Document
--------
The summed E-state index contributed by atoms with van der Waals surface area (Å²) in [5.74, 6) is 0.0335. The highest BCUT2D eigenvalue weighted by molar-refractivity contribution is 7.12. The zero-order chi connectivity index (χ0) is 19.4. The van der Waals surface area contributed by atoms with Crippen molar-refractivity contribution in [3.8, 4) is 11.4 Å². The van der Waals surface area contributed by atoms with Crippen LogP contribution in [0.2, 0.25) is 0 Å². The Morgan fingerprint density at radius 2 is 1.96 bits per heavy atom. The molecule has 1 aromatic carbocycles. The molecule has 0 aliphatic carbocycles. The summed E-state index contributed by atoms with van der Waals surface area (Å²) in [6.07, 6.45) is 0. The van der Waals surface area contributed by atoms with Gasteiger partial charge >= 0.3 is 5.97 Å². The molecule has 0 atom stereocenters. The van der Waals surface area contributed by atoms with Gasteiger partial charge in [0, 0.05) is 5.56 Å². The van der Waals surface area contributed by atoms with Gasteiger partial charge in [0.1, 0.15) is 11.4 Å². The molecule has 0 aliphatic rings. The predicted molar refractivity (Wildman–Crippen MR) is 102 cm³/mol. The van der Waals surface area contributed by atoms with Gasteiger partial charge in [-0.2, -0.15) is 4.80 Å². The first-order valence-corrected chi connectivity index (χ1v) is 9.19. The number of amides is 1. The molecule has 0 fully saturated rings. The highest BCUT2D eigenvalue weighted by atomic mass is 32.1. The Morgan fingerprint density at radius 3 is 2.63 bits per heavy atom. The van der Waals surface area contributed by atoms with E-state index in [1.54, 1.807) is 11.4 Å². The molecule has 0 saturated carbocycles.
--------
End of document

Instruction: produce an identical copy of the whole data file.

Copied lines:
The summed E-state index contributed by atoms with van der Waals surface area (Å²) in [5.74, 6) is 0.0335. The highest BCUT2D eigenvalue weighted by molar-refractivity contribution is 7.12. The zero-order chi connectivity index (χ0) is 19.4. The van der Waals surface area contributed by atoms with Crippen molar-refractivity contribution in [3.8, 4) is 11.4 Å². The van der Waals surface area contributed by atoms with Crippen LogP contribution in [0.2, 0.25) is 0 Å². The Morgan fingerprint density at radius 2 is 1.96 bits per heavy atom. The molecule has 1 aromatic carbocycles. The molecule has 0 aliphatic carbocycles. The summed E-state index contributed by atoms with van der Waals surface area (Å²) in [6.07, 6.45) is 0. The van der Waals surface area contributed by atoms with Gasteiger partial charge >= 0.3 is 5.97 Å². The molecule has 0 atom stereocenters. The van der Waals surface area contributed by atoms with Gasteiger partial charge in [0, 0.05) is 5.56 Å². The van der Waals surface area contributed by atoms with Gasteiger partial charge in [0.1, 0.15) is 11.4 Å². The molecule has 0 aliphatic rings. The predicted molar refractivity (Wildman–Crippen MR) is 102 cm³/mol. The van der Waals surface area contributed by atoms with Gasteiger partial charge in [-0.2, -0.15) is 4.80 Å². The first-order valence-corrected chi connectivity index (χ1v) is 9.19. The number of amides is 1. The molecule has 0 fully saturated rings. The highest BCUT2D eigenvalue weighted by atomic mass is 32.1. The Morgan fingerprint density at radius 3 is 2.63 bits per heavy atom. The van der Waals surface area contributed by atoms with E-state index in [1.54, 1.807) is 11.4 Å². The molecule has 0 saturated carbocycles.